Meet Laiza and Toria. Toria He is a retired legionnaire. After serving in the French Military for nearly 20 years, he returned to his ancestral land to enjoy a quiet life, away from the horrors of war. Then he met Laiza. She comes from another atoll (Toau) where she ran a guest house for years. She moved to Fakarava, having left her guest house to her kids to run, and bored after a few months on the point, she decided to open a snack/restaurant catering for the passing boats (there is no road access). Between that, the production of copra, the tending of fishing traps and pig pens, she tells me they’re both busy enough to keep boredom away! They lack for nothing: solar panels and a generator service all their electrical needs, they shop weekly in Rotovoa ( an hour dinghy ride away), catch their own fish, brew their own beer (made out of sugar, yeast and coconut water) and watch TV via satellite. What more could you want?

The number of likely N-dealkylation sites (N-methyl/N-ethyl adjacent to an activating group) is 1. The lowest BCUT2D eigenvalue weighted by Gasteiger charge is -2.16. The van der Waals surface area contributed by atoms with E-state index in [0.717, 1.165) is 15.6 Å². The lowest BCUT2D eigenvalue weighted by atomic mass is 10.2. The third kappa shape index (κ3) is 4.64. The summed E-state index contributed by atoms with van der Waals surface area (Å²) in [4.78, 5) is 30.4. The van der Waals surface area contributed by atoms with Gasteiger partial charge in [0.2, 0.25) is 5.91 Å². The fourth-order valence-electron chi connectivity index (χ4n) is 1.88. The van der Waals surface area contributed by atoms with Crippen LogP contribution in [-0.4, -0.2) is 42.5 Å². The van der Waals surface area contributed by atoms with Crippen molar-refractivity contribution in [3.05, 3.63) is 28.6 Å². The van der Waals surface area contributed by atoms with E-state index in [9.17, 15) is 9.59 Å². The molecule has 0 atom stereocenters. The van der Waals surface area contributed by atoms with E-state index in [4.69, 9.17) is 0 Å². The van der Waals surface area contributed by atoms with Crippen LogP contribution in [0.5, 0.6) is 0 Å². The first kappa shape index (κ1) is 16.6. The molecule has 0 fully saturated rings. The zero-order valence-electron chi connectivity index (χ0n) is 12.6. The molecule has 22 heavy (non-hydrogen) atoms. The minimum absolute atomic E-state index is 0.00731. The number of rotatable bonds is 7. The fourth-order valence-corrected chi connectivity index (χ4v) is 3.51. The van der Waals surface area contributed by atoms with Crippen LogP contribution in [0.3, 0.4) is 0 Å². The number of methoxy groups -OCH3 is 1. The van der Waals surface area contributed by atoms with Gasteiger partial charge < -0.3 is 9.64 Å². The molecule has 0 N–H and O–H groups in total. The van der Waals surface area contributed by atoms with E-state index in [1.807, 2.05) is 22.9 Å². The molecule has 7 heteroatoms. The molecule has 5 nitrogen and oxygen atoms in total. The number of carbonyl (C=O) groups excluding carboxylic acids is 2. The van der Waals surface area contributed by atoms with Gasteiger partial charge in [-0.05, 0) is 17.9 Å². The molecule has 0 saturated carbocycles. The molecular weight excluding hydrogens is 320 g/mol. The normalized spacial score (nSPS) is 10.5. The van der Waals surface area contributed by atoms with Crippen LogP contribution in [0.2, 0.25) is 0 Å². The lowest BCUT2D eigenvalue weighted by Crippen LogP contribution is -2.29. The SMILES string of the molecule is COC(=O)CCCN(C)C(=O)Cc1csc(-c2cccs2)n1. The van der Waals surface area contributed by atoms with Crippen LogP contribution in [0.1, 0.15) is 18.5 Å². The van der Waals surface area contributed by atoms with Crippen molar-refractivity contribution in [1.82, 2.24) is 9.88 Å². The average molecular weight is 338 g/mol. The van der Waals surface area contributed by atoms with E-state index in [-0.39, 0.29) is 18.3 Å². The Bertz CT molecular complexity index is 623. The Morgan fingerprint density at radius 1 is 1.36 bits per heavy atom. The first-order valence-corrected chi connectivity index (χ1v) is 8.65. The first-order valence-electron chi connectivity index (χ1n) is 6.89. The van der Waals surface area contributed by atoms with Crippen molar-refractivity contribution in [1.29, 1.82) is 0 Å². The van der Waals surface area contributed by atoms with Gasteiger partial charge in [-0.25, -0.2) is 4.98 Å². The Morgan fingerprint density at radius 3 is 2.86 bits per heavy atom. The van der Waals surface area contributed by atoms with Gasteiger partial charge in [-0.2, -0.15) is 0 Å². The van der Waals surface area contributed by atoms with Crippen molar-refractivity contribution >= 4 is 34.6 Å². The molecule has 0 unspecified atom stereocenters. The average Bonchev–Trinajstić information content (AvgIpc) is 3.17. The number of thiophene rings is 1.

We spent a whole week moored in front of their house, with the anchorage all to ourselves. Not only is it beautiful surrounding, but Laiza and Toria are terrific company. Her cooking is simple but delicious ( “made with lots of love”, she says). Depending on her customers tastes, she offers conventional plates of BBQ chicken and frites, steak and frites, fish and frites…or more traditional Paumotu fares like fish carpaccio, octopus curry or grilled lobsters. All for 2000CFP per person, except for the lobsters which cost between 3000 and 3500CFP. This also includes “amuses-bouches” (snacks) such as fish beignets (fritters), poisson cru or fougasse ( some kind of pizza base topped with cream, cheese, herbs and fish. Very yummy!) With Toria making sure there is plenty of cold beer in the fridge, we enjoyed wonderful hours of eating, drinking, whiling away the hours discussing world affairs, lobster hunting techniques, palm leaves weaving or even plain gossiping!